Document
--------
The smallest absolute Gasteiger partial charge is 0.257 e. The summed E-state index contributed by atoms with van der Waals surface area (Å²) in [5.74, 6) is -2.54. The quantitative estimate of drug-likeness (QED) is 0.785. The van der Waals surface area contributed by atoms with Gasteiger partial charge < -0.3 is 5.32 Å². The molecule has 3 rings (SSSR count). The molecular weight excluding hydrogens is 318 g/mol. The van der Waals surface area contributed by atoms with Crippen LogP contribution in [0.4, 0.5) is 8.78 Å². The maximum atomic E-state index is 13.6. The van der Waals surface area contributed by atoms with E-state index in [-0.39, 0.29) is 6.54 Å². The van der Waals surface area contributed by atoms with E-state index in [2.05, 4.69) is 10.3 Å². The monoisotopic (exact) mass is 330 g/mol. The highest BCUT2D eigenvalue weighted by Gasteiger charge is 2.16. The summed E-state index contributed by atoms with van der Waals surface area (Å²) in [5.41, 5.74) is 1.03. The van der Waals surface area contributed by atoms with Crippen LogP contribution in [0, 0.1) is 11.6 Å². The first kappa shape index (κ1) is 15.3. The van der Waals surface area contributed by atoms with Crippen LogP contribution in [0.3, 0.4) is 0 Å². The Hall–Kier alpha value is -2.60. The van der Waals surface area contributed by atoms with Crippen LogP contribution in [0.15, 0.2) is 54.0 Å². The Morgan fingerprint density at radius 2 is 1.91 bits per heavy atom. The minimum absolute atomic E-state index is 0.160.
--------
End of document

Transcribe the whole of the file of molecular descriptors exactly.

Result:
The smallest absolute Gasteiger partial charge is 0.257 e. The summed E-state index contributed by atoms with van der Waals surface area (Å²) in [5.74, 6) is -2.54. The quantitative estimate of drug-likeness (QED) is 0.785. The van der Waals surface area contributed by atoms with Gasteiger partial charge < -0.3 is 5.32 Å². The molecule has 3 rings (SSSR count). The molecular weight excluding hydrogens is 318 g/mol. The van der Waals surface area contributed by atoms with Crippen LogP contribution in [0.4, 0.5) is 8.78 Å². The maximum atomic E-state index is 13.6. The van der Waals surface area contributed by atoms with E-state index in [-0.39, 0.29) is 6.54 Å². The van der Waals surface area contributed by atoms with E-state index in [2.05, 4.69) is 10.3 Å². The monoisotopic (exact) mass is 330 g/mol. The highest BCUT2D eigenvalue weighted by Gasteiger charge is 2.16. The summed E-state index contributed by atoms with van der Waals surface area (Å²) in [5.41, 5.74) is 1.03. The van der Waals surface area contributed by atoms with Crippen LogP contribution in [0, 0.1) is 11.6 Å². The first kappa shape index (κ1) is 15.3. The van der Waals surface area contributed by atoms with Crippen LogP contribution in [0.3, 0.4) is 0 Å². The Hall–Kier alpha value is -2.60. The van der Waals surface area contributed by atoms with Crippen LogP contribution in [0.15, 0.2) is 54.0 Å². The Morgan fingerprint density at radius 2 is 1.91 bits per heavy atom. The minimum absolute atomic E-state index is 0.160.